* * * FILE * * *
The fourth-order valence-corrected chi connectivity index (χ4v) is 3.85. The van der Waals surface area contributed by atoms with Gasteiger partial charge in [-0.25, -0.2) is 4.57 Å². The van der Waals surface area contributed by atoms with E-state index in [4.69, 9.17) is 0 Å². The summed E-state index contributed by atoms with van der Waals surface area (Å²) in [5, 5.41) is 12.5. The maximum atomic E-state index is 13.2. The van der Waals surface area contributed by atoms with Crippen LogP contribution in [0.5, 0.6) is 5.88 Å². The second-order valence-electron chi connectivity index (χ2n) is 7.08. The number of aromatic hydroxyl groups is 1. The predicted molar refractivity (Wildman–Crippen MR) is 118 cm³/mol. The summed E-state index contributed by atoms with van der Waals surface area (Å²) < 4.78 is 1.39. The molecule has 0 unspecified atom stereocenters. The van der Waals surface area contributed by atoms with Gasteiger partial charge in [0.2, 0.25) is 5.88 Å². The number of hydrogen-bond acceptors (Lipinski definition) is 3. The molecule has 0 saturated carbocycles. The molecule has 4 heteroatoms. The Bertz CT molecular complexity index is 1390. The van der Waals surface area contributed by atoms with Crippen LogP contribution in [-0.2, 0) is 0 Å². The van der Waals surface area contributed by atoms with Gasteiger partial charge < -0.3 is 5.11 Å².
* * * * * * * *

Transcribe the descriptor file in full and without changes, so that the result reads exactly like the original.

The fourth-order valence-corrected chi connectivity index (χ4v) is 3.85. The van der Waals surface area contributed by atoms with Gasteiger partial charge in [-0.25, -0.2) is 4.57 Å². The van der Waals surface area contributed by atoms with E-state index in [4.69, 9.17) is 0 Å². The summed E-state index contributed by atoms with van der Waals surface area (Å²) in [5, 5.41) is 12.5. The maximum atomic E-state index is 13.2. The van der Waals surface area contributed by atoms with Crippen LogP contribution in [0.5, 0.6) is 5.88 Å². The second-order valence-electron chi connectivity index (χ2n) is 7.08. The number of aromatic hydroxyl groups is 1. The predicted molar refractivity (Wildman–Crippen MR) is 118 cm³/mol. The summed E-state index contributed by atoms with van der Waals surface area (Å²) < 4.78 is 1.39. The molecule has 0 unspecified atom stereocenters. The van der Waals surface area contributed by atoms with Gasteiger partial charge in [0.2, 0.25) is 5.88 Å². The number of hydrogen-bond acceptors (Lipinski definition) is 3. The molecule has 0 saturated carbocycles. The molecule has 4 heteroatoms. The Bertz CT molecular complexity index is 1390. The van der Waals surface area contributed by atoms with Crippen LogP contribution in [-0.2, 0) is 0 Å². The van der Waals surface area contributed by atoms with Gasteiger partial charge < -0.3 is 5.11 Å².